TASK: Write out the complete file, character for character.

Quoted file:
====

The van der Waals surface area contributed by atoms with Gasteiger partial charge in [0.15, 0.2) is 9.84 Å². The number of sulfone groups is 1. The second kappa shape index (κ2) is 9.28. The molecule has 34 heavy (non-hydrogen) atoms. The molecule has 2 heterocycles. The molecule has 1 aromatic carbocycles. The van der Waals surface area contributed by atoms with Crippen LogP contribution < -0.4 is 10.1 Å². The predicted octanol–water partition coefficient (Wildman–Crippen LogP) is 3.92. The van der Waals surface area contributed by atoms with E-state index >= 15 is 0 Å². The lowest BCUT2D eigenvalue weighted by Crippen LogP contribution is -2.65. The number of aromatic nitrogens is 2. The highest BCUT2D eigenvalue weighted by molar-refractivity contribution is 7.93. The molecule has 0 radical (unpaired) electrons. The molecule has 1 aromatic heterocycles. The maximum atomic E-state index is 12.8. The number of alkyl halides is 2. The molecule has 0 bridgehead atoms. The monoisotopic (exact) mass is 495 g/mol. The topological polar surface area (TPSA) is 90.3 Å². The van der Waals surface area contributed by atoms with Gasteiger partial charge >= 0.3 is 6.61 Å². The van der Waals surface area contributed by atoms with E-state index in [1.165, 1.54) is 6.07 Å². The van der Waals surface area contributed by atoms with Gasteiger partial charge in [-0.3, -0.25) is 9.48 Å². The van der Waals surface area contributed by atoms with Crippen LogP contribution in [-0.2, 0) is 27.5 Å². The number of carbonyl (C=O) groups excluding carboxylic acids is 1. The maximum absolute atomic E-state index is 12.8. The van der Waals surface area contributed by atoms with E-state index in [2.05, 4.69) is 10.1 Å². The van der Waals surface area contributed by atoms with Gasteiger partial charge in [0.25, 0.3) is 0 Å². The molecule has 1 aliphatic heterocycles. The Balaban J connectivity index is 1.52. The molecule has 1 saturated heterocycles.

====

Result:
The van der Waals surface area contributed by atoms with Gasteiger partial charge in [0.15, 0.2) is 9.84 Å². The number of sulfone groups is 1. The second kappa shape index (κ2) is 9.28. The molecule has 34 heavy (non-hydrogen) atoms. The molecule has 2 heterocycles. The molecule has 1 aromatic carbocycles. The van der Waals surface area contributed by atoms with Crippen LogP contribution < -0.4 is 10.1 Å². The predicted octanol–water partition coefficient (Wildman–Crippen LogP) is 3.92. The van der Waals surface area contributed by atoms with E-state index >= 15 is 0 Å². The lowest BCUT2D eigenvalue weighted by Crippen LogP contribution is -2.65. The number of aromatic nitrogens is 2. The highest BCUT2D eigenvalue weighted by molar-refractivity contribution is 7.93. The molecule has 0 radical (unpaired) electrons. The molecule has 1 aromatic heterocycles. The maximum atomic E-state index is 12.8. The number of alkyl halides is 2. The molecule has 0 bridgehead atoms. The monoisotopic (exact) mass is 495 g/mol. The topological polar surface area (TPSA) is 90.3 Å². The van der Waals surface area contributed by atoms with Gasteiger partial charge >= 0.3 is 6.61 Å². The van der Waals surface area contributed by atoms with E-state index in [1.165, 1.54) is 6.07 Å². The van der Waals surface area contributed by atoms with Gasteiger partial charge in [-0.3, -0.25) is 9.48 Å². The van der Waals surface area contributed by atoms with Crippen LogP contribution in [-0.2, 0) is 27.5 Å². The number of carbonyl (C=O) groups excluding carboxylic acids is 1. The maximum absolute atomic E-state index is 12.8. The van der Waals surface area contributed by atoms with E-state index in [2.05, 4.69) is 10.1 Å². The van der Waals surface area contributed by atoms with Gasteiger partial charge in [0.25, 0.3) is 0 Å². The molecule has 1 aliphatic heterocycles. The Balaban J connectivity index is 1.52. The molecule has 1 saturated heterocycles.